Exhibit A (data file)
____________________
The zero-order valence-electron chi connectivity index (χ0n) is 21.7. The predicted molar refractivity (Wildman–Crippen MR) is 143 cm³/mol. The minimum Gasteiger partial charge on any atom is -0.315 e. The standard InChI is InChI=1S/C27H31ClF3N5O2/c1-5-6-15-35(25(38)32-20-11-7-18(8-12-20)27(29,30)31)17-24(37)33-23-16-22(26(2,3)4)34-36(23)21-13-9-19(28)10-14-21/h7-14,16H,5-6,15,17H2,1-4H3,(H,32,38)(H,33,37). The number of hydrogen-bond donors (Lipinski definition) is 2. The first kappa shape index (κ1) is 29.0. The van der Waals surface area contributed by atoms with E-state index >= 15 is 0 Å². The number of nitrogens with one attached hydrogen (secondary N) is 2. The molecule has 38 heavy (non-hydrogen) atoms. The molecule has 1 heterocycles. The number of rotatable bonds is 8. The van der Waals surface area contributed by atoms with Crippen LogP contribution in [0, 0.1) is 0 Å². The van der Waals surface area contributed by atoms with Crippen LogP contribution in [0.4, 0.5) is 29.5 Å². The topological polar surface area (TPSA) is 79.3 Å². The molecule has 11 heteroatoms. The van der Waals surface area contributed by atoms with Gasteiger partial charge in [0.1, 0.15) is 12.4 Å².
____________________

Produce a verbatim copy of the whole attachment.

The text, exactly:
The zero-order valence-electron chi connectivity index (χ0n) is 21.7. The predicted molar refractivity (Wildman–Crippen MR) is 143 cm³/mol. The minimum Gasteiger partial charge on any atom is -0.315 e. The standard InChI is InChI=1S/C27H31ClF3N5O2/c1-5-6-15-35(25(38)32-20-11-7-18(8-12-20)27(29,30)31)17-24(37)33-23-16-22(26(2,3)4)34-36(23)21-13-9-19(28)10-14-21/h7-14,16H,5-6,15,17H2,1-4H3,(H,32,38)(H,33,37). The number of hydrogen-bond donors (Lipinski definition) is 2. The first kappa shape index (κ1) is 29.0. The van der Waals surface area contributed by atoms with E-state index >= 15 is 0 Å². The number of nitrogens with one attached hydrogen (secondary N) is 2. The molecule has 38 heavy (non-hydrogen) atoms. The molecule has 1 heterocycles. The number of rotatable bonds is 8. The van der Waals surface area contributed by atoms with Crippen LogP contribution in [0, 0.1) is 0 Å². The van der Waals surface area contributed by atoms with Crippen LogP contribution in [0.4, 0.5) is 29.5 Å². The topological polar surface area (TPSA) is 79.3 Å². The molecule has 11 heteroatoms. The van der Waals surface area contributed by atoms with Gasteiger partial charge in [0.1, 0.15) is 12.4 Å².